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Trend Watch : Prescription Drugs in 2023

Updated: May 25, 2023

The Telus Health annual conference provides great insight into trends taking place across Canada. Telus Health processes an extremely large number of prescription drug claims at the pharmacy level. Read on for their perspective on what drug categories are trending and what we can expect going forward.

Diabetes: Diabetes emerged as the second largest drug category by eligible amount in 2022. Drugs to treat diabetes will have the biggest impact on private plan this year. Although dozens of generic versions of the oldest drug therapies will become available, new higher-cost, second-line therapies continue to arrive.

Notable in this category is Ozempic, which, thanks to an extensive advertising campaign through traditional and social media streams, is being used off label by non-diabetics for weight loss. Widespread use of this medication is driving plan costs significantly. We're watching to see how the industry responds to this pressure.

A new version of Ozempic, with even better weight-loss outcomes – is expected to launch before the patent for Ozempic expires, which will void any respite provided by a generic version.

Migraine Medications: There are two medications used to treat migraines that we should be watching for: Qulipta and Ubrelvy.

Ubrelvy is part of a new class of migraine drugs that will treat those who are hardest hit with chronic or very frequent migraines. It is taken orally in contrast to previous similar drugs that required an injection. The cost of this medication should exceed $3,000.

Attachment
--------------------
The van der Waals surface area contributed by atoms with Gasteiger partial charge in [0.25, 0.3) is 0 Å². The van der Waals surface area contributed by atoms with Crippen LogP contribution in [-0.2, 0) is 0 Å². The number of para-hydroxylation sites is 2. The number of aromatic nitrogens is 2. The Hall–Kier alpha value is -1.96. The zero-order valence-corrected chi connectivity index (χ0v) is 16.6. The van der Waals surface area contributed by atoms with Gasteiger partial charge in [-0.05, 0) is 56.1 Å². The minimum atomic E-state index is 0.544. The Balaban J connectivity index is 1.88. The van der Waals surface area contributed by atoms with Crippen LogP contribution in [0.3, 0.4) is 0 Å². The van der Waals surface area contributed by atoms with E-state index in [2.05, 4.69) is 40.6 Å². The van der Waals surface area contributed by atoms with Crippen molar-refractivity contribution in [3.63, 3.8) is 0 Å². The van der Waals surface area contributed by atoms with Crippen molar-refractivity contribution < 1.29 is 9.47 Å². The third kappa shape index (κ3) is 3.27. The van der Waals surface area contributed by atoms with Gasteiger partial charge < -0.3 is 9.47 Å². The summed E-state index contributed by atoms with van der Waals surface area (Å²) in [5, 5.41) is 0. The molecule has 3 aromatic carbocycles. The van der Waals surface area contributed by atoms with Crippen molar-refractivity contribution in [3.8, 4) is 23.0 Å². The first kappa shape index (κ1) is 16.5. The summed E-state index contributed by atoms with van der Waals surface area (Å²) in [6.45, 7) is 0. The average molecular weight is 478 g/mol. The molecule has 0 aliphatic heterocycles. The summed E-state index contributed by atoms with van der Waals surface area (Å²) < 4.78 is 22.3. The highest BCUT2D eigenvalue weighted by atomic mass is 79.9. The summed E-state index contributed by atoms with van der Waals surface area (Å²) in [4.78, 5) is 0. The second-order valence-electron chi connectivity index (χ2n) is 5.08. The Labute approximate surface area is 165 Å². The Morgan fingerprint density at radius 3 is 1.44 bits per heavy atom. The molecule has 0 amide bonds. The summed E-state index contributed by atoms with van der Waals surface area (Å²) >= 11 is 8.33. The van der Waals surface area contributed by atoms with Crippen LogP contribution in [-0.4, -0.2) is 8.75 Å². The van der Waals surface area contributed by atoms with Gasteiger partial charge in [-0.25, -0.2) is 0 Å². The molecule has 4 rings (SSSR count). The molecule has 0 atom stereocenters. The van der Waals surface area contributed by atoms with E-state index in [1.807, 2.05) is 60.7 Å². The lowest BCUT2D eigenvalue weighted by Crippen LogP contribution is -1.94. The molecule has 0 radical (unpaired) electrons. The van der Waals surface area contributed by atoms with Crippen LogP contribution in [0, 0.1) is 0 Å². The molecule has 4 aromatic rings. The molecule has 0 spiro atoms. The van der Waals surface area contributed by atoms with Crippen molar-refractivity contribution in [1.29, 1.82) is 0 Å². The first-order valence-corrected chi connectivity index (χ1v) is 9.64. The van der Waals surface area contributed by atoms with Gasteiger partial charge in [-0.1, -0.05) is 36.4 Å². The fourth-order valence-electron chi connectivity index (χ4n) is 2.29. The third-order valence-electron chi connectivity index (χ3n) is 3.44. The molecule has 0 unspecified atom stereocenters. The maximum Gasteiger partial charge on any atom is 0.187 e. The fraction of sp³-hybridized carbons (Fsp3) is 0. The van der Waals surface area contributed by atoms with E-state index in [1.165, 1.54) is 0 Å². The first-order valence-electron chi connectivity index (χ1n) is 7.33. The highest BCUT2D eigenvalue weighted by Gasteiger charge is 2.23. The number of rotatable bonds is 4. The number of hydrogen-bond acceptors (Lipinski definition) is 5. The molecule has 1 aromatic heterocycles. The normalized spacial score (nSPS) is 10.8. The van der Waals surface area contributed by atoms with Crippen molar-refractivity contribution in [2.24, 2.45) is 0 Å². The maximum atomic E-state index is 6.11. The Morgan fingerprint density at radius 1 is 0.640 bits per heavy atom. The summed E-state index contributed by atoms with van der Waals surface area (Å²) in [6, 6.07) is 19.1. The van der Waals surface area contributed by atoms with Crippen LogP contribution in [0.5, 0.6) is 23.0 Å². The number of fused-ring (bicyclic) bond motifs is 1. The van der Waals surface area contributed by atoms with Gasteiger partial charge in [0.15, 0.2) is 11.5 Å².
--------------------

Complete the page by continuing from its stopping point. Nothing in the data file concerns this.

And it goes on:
Qulipta is for prevention of episodic migraines, and it stands apart from similar medications in that it is also taken in tablet form instead of being injected. The potential impact on plans could be quite high as the drug cost should be around $6,400 - $7,000 annually.

Biologic Drugs: Biosimilar options are slowly and steadily growing in number replacing their more costly biologic medications. Most carriers have already undertaken biosimilar switch programs, which can lead to significant savings for plans.

Cancer Medications: Private plans have previously not had to pay a great deal of attention to cancer therapies because these medications were administered in a hospital setting and covered by provincial plans. The rise of oral medications does open the door to coverage by private plans.

There are currently no high-impact oral cancer therapies in Canada’s short-term oncology pipeline. However, the 13 new drugs in the pipeline represent important strides in cancer therapy and add months to the lives of patients, many of whom are of working age.

ADHD: Generic options of Vyvanse to treat ADHD should generate considerable cost savings for private drug plans. Vyvanse is on the top-10 list of products covered by private drug plans based on eligible amount, and the generic equivalents should have a significant impact.

Medications play a huge role in reducing sick days and incidence of disability, so advancements in meaningful treatments or cures are welcomed.

As always, we continue to watch the drug utilization in plans and to work with clients to assess the best course of action to support employee wellbeing with an eye on plan sustainability.


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